The Hayflick Limit

The Hayflick Limit

 

The Hayflick limit was discovered in 1961 by Dr. Leonard Hayflick and refuted the prevailing thinking of the day that animal cells were for all purposes immortal.  In simple terms the Hayflick limit is the maximum number of times that an animal cell can divide.  In humans this turns out to be around 60 times before the cell can no longer divide.  This limit in the number of times a cell can divide to due to a shortening of the cell’s telomeres.

Hayflick limit

Telomeres marked in green

 

Telomeres are segments of DNA found at the ends of chromosomes (the green segments in the picture above).  They can be thought of as the blank pages you find at the beginning and end of a book, if they get ripped out you do not lose any of the story.  Unlike a book where the blank pages remain in place for the life of the book, telomeres shorten every time a cell divides until the segments are worn down to nothing as a person ages.  This is due to the nature of DNA replication, which is explained below.

 

DNA Replication

          1- Initiation the twisted double stranded DNA unwinds and splits in half.

          2- Elongation DNA polyermase reads the DNA in the 5 prime to 3 prime direction.  The 5 prime and 3 prime refers to the structure of the sugars used to form the backbone of DNA.  For our purposes it simply gives us a direction.  Think of DNA as a two way street with DNA polymerase running in each direction from 5 prime to 3 prime.

DNA replication

Leading strands and lagging strands

 

Okazaki fragments.  Now DNA only unwinds in one direction and DNA has to be read in the 5 prime to 3 prime direction.  What this means is that one side of the DNA can be copied from start to finish in one large segment.  The other half must be copied in segments, where the DNA unwinds and DNA is copied up to the previous segment.  DNA polymerase must then stop and wait for more of the original DNA must be unwound.  Now this is where the Telomerase comes in, DNA polymerase needs a segment of DNA to latch onto in order to start.  So the very tail end of the telomere is not copied because there is no more DNA for DNA polymerase to latch onto in order for it to be copied.  This segment of DNA is then lost making chromosome slightly shorter each time it is replicated.  Thus as a person ages the telomeres shorten and this has everything to do with Rau Le Creuset and Tsunade.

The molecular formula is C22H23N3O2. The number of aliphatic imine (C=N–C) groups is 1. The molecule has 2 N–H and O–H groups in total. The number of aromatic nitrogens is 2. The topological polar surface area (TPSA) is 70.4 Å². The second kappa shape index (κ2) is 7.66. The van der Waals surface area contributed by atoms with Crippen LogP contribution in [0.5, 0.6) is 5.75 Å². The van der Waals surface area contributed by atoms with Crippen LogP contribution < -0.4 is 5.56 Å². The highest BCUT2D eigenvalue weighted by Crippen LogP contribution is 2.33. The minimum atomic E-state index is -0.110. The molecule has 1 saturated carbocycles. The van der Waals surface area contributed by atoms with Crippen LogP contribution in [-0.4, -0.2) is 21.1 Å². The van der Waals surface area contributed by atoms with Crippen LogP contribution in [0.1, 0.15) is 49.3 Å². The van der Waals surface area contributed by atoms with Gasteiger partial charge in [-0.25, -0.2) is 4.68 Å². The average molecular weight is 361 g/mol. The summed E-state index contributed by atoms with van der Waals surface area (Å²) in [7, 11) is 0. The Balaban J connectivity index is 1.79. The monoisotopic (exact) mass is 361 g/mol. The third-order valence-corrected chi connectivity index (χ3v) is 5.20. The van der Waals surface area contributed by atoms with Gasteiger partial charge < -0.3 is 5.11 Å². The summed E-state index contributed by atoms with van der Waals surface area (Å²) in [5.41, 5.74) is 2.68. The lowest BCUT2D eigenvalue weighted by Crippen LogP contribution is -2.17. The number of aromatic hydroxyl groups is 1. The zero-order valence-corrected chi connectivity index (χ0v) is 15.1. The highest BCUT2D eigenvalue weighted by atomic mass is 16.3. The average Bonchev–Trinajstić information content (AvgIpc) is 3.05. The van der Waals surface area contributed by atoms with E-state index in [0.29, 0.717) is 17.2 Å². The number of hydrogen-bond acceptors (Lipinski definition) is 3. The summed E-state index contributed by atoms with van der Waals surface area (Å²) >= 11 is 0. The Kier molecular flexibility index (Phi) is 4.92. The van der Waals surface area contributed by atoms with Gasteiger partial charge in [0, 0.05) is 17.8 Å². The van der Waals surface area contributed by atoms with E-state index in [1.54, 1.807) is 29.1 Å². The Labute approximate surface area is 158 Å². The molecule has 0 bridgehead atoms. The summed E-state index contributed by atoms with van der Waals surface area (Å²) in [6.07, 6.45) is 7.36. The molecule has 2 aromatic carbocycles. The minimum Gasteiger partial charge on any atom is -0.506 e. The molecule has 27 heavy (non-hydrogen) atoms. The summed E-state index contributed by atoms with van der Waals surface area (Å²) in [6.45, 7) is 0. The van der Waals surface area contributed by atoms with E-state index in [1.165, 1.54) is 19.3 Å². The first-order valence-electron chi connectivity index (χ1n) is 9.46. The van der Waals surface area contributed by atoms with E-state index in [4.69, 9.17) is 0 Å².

Hayflick limit

Shrinking telomeres

 

          3- Termination, DNA finishes replicating the DNA and the whole thing falls apart as the two new DNA strands rewind, returning to their standard state.

 

The Hayflick limit in Gundam Seed

Rau Le Creuset is the 28 year old ace pilot and commander from ZAFT who needs to take medication to manage an unnamed, but a clearly debilitating set symptoms due to his being a clone.  These seem to include muscle spasms, pain, and mood swings.  A clone is an organism whose DNA is identical to the original and at the present time the technology does not exist to create a human clone.  It has been done with other animals such as sheep, shown below.

 

Dolly the sheep

Dolly the sheep

The first cloned sheep

 

Now sheep have an average lifespan of 10 to 12 years, but Dolly only lived for 7 years despite being born healthy.  The reason for this is due to the genetic age or the telomere length of the donor sheep.  While Dolly was only seven years old chronologically the DNA in her cells was 12 years old effectively shortening her lifespan.  Commander Creuset is stated to be 28 years old in Gundam Seed (pictured on the left), and we can assume due to having a child, Al Da Flaga (pictured on the right) was likely between 30-50 when he had a clone created.

Rau Le Creuset

Rau Le Creuset

Al Da Flaga

Al Da Flaga

 

 

 

 

 

 

 

This makes Creuset’s genetic age somewhere between 58 to 78 years old.  While the commander still looks young his cells are entering or are well into old age by the start of Gundam Seed.  The medication he is seen taking is most likely being used to treat the cellular breakdown of his own body.  While these medications do not exist at this time there is no scientific reason why drugs to treat cellular breakdown and the degradation of DNA will not exist at some point in the future.

Rau Le Creuset drugs

Experimental medication

 

While the technology to create and treat the medical conditions faced by cloning does not exist at this time, the science is there so the existence of Rau Le Creuset is

 

plausible

plausible

 

The Hayflick limit in Naruto

Now for the Naruto fans out there we have Tsunade and her Creation Rebirth technique both which are shown below.  The following is taken from the Naruto wiki as I haven’t seen the mange volume or anime episode that covers this.  The creation rebirth technique is a skill where Tsunade uses her chakra to stimulate the rapid growth and development of new cells instead of regenerating old cells.

Tsunade

Young Tsunade

Tsunade

Genesis Rebirth

Hayflick limit

Old Tsunade

 

The actual technique is not what is going to be covered here but the stated downside of this skill, namely shortening her lifespan.  The healing of injuries by using rapid cell division would quickly cause the cells of the body to reach the Hayflick limit raising the individual’s genetic age faster than their chronological age.  This effetely gives Tsunade the same problems faced by Rau Le Creuset and Dolly the sheep.  It also makes her look extremely old given the way other characters react to her true form.  As such, while the actual technique is not possible, the side effects of that skill are confirmed.

Confirmed

Confirmed

Thank you for reading and questions, comments, or suggestions are welcome.

 

Sources

https://www.ncbi.nlm.nih.gov/pubmed/11413492

https://www.the-scientist.com/?articles.view/articleNo/42256/title/Of-Cells-and-Limits/